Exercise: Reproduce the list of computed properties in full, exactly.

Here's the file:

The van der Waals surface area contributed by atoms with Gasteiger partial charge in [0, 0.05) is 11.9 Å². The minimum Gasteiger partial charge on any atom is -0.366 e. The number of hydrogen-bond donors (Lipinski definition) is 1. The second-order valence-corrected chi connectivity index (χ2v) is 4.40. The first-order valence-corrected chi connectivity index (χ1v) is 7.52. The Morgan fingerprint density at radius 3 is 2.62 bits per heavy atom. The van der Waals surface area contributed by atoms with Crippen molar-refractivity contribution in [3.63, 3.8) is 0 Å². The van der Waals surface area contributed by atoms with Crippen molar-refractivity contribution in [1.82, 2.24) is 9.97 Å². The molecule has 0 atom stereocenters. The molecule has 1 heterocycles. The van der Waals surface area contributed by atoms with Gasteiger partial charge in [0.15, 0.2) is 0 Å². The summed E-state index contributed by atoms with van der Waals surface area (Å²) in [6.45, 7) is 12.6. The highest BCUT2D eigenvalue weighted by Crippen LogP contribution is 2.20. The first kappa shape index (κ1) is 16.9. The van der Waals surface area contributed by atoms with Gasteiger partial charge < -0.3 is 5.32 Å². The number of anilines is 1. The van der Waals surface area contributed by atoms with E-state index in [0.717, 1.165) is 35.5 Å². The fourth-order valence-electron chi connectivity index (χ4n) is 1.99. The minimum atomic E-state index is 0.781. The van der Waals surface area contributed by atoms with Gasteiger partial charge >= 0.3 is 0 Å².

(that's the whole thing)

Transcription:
The van der Waals surface area contributed by atoms with Gasteiger partial charge in [0, 0.05) is 11.9 Å². The minimum Gasteiger partial charge on any atom is -0.366 e. The number of hydrogen-bond donors (Lipinski definition) is 1. The second-order valence-corrected chi connectivity index (χ2v) is 4.40. The first-order valence-corrected chi connectivity index (χ1v) is 7.52. The Morgan fingerprint density at radius 3 is 2.62 bits per heavy atom. The van der Waals surface area contributed by atoms with Crippen molar-refractivity contribution in [3.63, 3.8) is 0 Å². The van der Waals surface area contributed by atoms with Crippen molar-refractivity contribution in [1.82, 2.24) is 9.97 Å². The molecule has 0 atom stereocenters. The molecule has 1 heterocycles. The van der Waals surface area contributed by atoms with Gasteiger partial charge in [0.15, 0.2) is 0 Å². The summed E-state index contributed by atoms with van der Waals surface area (Å²) in [6.45, 7) is 12.6. The highest BCUT2D eigenvalue weighted by Crippen LogP contribution is 2.20. The first kappa shape index (κ1) is 16.9. The van der Waals surface area contributed by atoms with Gasteiger partial charge < -0.3 is 5.32 Å². The number of anilines is 1. The van der Waals surface area contributed by atoms with E-state index in [0.717, 1.165) is 35.5 Å². The fourth-order valence-electron chi connectivity index (χ4n) is 1.99. The minimum atomic E-state index is 0.781. The van der Waals surface area contributed by atoms with Gasteiger partial charge >= 0.3 is 0 Å².